Sermons

Thursday, March 4, 2010

Gravy

This turkey is a gravy boat. When I was growing up, my mother served the thanksgiving gravy in this dish. A few years ago, she was cleaning out some of her stuff from her house, and she asked me if I wanted it. Of course I did. And now I serve gravy in it, too, even though I don't actually eat gravy (I'm afraid the turkey gravy my mom made that included the giblets kind of turned me off to gravy). I don't have any other kind of gravy boat.

I love how seeing an object from long ago brings back a flood of memories. And although Proust explored this idea better than anyone else in Remembrance of Things Past aka In Search of Lost Time, in which the narrator was able to bring a huge novel-ful of past memories into the present as he bit into a madeline, we all have our turkey gravy boat moments.

I remember how we dressed up in nice clothes to come to the table on Thanksgiving, and we used the good china (the Dolly Madison pattern, with a pink rose in the middle) and the real silver, so elegant, and once I was a teenager, the real dangerously-thin crystal. I remember the sound of the electric knife my father used to cut up the bird and the dainty "clink" when my mother placed her coffee cup in its saucer. I remember the time my grandmother came to eat Thanksgiving dinner with us (she lived far away) and how sadly quiet that meal was. I remember how the group got smaller when my brother left home and then much larger when spouses and grandchildren began to appear. The Dolly Madison china was replaced by styrofoam plates and Flintstone jelly glasses for a while. I remember those Brown N Serve rolls that for some reason always reminded me of the actor William Frawley (aka Fred Mertz). I remember how my sister in law and I would do the dishes and talk about stuff we didn't want to talk about in front of other family. I remember how I didn't really understand the whole Thanksgiving holiday thing because we didn't go to church on Thanksgiving (the church I grew up in only met on Sundays) and yet it seemed that we ought to be giving thanks in a religious way and not just as an isolated family eating too much dressing and pecan pie way. (I actually don't really get into any holidays that aren't religious holidays - I am pretty lukewarm about the Fourth of July and I am an absolute curmudgeon about New Year's. Although I like Valentine's Day because of the chocolate.) I remember how we stopped having Thanksgiving when it seemed a burden on my mother.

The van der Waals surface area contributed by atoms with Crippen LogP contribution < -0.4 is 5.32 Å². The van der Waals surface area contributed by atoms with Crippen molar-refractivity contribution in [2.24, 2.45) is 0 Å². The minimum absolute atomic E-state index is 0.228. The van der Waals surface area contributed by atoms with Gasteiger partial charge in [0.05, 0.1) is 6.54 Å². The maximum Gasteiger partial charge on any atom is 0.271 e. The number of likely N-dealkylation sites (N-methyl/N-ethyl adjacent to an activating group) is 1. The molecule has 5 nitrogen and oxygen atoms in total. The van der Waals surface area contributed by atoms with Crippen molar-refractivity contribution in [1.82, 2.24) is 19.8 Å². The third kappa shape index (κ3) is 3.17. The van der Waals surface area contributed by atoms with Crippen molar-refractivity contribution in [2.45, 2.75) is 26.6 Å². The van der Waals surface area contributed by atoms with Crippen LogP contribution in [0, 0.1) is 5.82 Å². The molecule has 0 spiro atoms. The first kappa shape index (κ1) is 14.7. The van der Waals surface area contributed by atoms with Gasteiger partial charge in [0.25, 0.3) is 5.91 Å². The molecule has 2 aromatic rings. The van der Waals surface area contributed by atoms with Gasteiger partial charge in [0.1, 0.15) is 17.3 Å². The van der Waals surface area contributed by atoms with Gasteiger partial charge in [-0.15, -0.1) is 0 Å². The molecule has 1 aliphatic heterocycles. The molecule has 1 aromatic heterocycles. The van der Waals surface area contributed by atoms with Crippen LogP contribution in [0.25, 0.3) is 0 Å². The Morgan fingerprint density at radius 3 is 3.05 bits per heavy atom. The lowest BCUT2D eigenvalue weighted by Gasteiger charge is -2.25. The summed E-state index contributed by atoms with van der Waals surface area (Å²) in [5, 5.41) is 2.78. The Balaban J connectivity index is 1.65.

I now have the Dolly Madison china and the silver flatware in my china cabinet. They don't look the same in my house, and I haven't have that many occasions to use them in the last year or so, but I treasure them. Each piece is loaded with a memory and sentiment - sadness, happiness, confusion, and a host of other emotions and stories from years' worth of use and cleaning and putting away. But it's really the memories that I'm trying to hold on to, to bring back to mind, to replay in a way that might shed light on my various family members or my own childhood or my ideas about what family actually is. As well as my ideas about what Thanksgiving is. And where it ought to be celebrated, and how often, and with whom.

For a long time, it was the objects I wanted. Now that I have many of those items, it's the memories that I want to turn over and re-examine and hold oh-so-carefully in my cradled hands. So it's the memories I hold dear now, and all the objects are just gravy.

1 comment:

  1. Thank you, Penny. I remember very similar times. A piece brings a memory.

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